Microsoft Streamlines Open Value Licensing, Expands Reach

Last week at its Worldwide Partner Conference in Minneapolis, Minn., Microsoft unveiled a streamlined Open Value licensing structure for small and mid-size companies.

Starting in October, the company will offer one version of the licensing program, instead of the many regional and industry "flavors" currently offered.

The program is also being expanded into Europe, Asia, Africa and Latin America.

Brent Callinicos, corporate vice president of the Worldwide Licensing and Pricing group, said that the company changed the structure of the program based on partner and customer feedback.

According to Callinicos, although the different versions of Open Value worked well separately, "when customers merged their businesses, crossed geographic boundaries, or had different entities that required different types of Open Value licenses, customers and partners told us they ended up wrestling with the complexity and lack of consistency across the programs."

"We've taken the best of the many flavors of that program, including flexibility and best practices, and consolidated them into a single offering," he continued.

Sunny Charlebois, product manager for Worldwide Licensing and Pricing, said Open Value contracts deliver at least three customer benefits. First, they help customers improve license tracking, by giving them a single place to track all their Microsoft licenses, as opposed to the hodge podge customers face if they buy software from retailers, OEMs and other sources.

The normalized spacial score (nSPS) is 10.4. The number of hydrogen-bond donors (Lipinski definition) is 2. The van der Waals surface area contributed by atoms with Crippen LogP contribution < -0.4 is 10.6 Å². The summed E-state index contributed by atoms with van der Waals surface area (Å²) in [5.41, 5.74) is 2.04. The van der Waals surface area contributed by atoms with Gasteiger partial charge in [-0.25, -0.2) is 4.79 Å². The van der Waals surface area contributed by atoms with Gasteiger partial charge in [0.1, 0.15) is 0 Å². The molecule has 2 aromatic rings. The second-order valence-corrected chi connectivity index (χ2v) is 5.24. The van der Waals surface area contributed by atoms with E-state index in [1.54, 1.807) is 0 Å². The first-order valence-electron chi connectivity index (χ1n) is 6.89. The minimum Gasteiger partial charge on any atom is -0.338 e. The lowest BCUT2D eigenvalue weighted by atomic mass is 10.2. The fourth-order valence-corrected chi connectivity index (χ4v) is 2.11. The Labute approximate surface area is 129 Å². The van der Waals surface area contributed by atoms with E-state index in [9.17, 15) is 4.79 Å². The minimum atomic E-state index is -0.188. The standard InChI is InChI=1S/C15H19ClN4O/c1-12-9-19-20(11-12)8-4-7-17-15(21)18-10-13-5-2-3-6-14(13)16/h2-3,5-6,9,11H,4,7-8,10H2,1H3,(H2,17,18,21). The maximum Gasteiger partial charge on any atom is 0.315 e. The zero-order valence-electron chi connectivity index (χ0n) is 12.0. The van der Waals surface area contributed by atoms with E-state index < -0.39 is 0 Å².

The contracts also help customers manage their upgrade cycles and make desktops easier to manage by keeping them all on the same software release. Finally, customers get volume discounts and help with cash management by stretching payments over time, Charlebois said.

Orlando Ayala, senior vice president, Small and Midmarket Solutions & Partner Group, noted in a keynote address at the Partner Conference that spreading payments over three years leaves customers more money to spend on services provided by partners. He also said the Open Value contract is now only five pages long, down from about 30, “and you don’t need a law degree to understand it.” Additionally, Ayala noted the ordering process has been reduces from days to minutes.

About the Author

Paul Desmond, the founding editor in chief of Redmond Channel Partner magazine, is president of the IT publishing firm PDEdit in Southborough, Mass. Reach him at


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